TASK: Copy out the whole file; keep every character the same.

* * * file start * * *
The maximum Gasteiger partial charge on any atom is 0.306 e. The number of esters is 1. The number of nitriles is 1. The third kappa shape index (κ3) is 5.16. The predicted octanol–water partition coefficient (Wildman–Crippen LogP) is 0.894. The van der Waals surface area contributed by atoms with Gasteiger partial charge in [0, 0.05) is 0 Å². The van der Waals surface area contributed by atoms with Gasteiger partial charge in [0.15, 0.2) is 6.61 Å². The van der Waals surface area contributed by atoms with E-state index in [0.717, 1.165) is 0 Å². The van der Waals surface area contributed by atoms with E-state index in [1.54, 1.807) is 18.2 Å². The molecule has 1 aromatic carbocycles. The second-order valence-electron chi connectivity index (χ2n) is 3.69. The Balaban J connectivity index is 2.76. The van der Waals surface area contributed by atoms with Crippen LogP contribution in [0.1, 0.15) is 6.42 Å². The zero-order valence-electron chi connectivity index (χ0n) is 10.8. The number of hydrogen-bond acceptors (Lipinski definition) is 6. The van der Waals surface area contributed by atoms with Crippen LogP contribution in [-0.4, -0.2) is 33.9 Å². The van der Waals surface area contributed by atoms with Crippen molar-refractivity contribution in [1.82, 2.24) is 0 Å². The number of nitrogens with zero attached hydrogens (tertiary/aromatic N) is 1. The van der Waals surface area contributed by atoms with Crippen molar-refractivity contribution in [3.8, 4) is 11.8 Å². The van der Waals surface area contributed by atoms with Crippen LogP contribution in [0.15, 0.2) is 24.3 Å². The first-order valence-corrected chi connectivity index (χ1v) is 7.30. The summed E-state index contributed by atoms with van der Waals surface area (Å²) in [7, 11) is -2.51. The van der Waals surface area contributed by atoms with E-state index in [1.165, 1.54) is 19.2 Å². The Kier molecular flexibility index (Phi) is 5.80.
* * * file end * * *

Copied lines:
The maximum Gasteiger partial charge on any atom is 0.306 e. The number of esters is 1. The number of nitriles is 1. The third kappa shape index (κ3) is 5.16. The predicted octanol–water partition coefficient (Wildman–Crippen LogP) is 0.894. The van der Waals surface area contributed by atoms with Gasteiger partial charge in [0, 0.05) is 0 Å². The van der Waals surface area contributed by atoms with Gasteiger partial charge in [0.15, 0.2) is 6.61 Å². The van der Waals surface area contributed by atoms with E-state index in [0.717, 1.165) is 0 Å². The van der Waals surface area contributed by atoms with E-state index in [1.54, 1.807) is 18.2 Å². The molecule has 1 aromatic carbocycles. The second-order valence-electron chi connectivity index (χ2n) is 3.69. The Balaban J connectivity index is 2.76. The van der Waals surface area contributed by atoms with Crippen LogP contribution in [0.1, 0.15) is 6.42 Å². The zero-order valence-electron chi connectivity index (χ0n) is 10.8. The number of hydrogen-bond acceptors (Lipinski definition) is 6. The van der Waals surface area contributed by atoms with Crippen LogP contribution in [-0.4, -0.2) is 33.9 Å². The van der Waals surface area contributed by atoms with Crippen molar-refractivity contribution in [1.82, 2.24) is 0 Å². The number of nitrogens with zero attached hydrogens (tertiary/aromatic N) is 1. The van der Waals surface area contributed by atoms with Crippen molar-refractivity contribution in [3.8, 4) is 11.8 Å². The van der Waals surface area contributed by atoms with Crippen LogP contribution in [0.15, 0.2) is 24.3 Å². The first-order valence-corrected chi connectivity index (χ1v) is 7.30. The summed E-state index contributed by atoms with van der Waals surface area (Å²) in [7, 11) is -2.51. The van der Waals surface area contributed by atoms with E-state index in [1.165, 1.54) is 19.2 Å². The Kier molecular flexibility index (Phi) is 5.80.